Again, logic fail here. God can exist without heaven and hell. That’s fairly obvious. I’m not sure if heaven and hell could exist without God: that’s a bit harder to unpack. But given that I believe in neither of them, it’s not something I worry about too much. Anyway, if heaven and hell depends on the existence of God, then not believing in heaven and hell doesn’t mean that you cannot or should not believe in God. If you’ve got good reason to believe in God and then you find reasons to not believe in heaven and hell, to conclude form that there is no God is a case of denying the antecedent.

The New Atheism is locked into a similar kind of literalism. It parasitically lives off its enemy.

What he’s comparing New Atheism with isn’t literalism, that’s just shitty logic. There is a difference.

“Parasitically lives off its enemy”? Yeah, so does feminism. If there weren’t any misogyny and discrimination against women and there was complete equality, there would be no need for feminism. Responses to arguments are dependent on those arguments existing. Terming that “parasitism” might be a bit strong. But, again, how is this a big deal? Pointing out the wrongness in religious arguments when there aren’t religious arguments is impossible. But… religious arguments do exist.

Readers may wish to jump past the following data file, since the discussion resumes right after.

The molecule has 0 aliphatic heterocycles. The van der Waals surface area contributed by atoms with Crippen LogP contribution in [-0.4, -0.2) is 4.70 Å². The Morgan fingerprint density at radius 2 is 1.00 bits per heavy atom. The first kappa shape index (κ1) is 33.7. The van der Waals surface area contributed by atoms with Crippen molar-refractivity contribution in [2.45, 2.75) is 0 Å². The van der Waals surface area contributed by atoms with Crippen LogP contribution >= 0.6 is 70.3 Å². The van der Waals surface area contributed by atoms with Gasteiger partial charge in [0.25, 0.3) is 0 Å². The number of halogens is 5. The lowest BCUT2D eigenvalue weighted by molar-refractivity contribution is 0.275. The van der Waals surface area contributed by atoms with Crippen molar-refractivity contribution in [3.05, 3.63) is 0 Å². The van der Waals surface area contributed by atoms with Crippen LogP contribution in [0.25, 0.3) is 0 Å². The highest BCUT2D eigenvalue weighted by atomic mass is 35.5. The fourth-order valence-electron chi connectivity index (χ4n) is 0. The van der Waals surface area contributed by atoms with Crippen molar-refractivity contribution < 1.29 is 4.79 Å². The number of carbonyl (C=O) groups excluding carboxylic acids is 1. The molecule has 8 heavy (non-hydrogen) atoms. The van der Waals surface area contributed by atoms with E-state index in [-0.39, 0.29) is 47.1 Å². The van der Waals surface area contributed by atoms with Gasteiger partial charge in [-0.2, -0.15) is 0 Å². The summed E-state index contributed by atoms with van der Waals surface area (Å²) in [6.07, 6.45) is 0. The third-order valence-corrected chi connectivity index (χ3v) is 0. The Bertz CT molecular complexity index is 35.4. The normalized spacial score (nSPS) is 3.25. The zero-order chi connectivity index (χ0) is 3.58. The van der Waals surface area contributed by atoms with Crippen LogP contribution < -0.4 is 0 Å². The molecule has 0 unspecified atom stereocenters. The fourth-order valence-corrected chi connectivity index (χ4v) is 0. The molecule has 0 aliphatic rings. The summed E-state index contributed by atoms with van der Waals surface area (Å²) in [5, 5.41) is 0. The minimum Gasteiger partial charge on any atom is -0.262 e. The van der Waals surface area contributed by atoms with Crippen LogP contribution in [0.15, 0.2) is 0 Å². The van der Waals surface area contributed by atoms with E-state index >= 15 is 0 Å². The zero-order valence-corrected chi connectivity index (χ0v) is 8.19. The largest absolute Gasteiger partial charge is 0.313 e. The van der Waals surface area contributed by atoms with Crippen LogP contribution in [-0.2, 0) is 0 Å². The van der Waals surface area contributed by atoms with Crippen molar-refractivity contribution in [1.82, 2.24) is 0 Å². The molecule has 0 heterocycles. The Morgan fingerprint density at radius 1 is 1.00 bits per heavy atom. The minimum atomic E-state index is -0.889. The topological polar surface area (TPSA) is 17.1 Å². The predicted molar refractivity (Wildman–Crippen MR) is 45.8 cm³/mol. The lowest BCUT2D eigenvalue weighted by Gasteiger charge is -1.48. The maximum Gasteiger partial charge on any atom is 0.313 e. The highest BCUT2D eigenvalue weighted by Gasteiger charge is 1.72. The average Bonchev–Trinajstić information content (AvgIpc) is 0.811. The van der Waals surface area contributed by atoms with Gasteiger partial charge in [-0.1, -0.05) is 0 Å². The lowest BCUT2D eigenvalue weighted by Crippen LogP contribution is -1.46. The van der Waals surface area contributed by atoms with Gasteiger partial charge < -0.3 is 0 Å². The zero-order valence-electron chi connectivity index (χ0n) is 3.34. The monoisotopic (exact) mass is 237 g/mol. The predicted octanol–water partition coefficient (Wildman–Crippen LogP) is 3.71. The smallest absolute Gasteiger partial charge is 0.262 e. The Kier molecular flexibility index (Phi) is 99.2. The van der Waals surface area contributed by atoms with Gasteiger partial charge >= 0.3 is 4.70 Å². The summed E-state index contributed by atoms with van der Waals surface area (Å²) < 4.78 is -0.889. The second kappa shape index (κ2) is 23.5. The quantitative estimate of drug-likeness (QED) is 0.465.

Just as evangelical Christianity is characterised by scriptural literalism and an uncomplicated belief in a “personal God”, so the New Atheism often seems engaged only in doing battle with scriptural literalism; but the only way to combat such literalism is with rival literalism.

Err, no, it isn’t. Who says that “combatting” scriptural literalism is the goal of atheism, new or musty? If you spend your time speaking in tongues and rolling around the floor in the name of Jesus, fine. I can’t speak for all atheists, but just for myself, I think that religious beliefs are epistemically unjustified. Is this literalism? What am I being “literal” to? What text exactly? The collected works of Richard Dawkins? No, personally, I prefer something with a bit more philosophical meat like Michael Martin’s Atheism: A Philosophical Justification. But I’m not going to quote chapter and verse of that because… that’s a bloody stupid thing to do. This “rival literalism” thing is bollocks.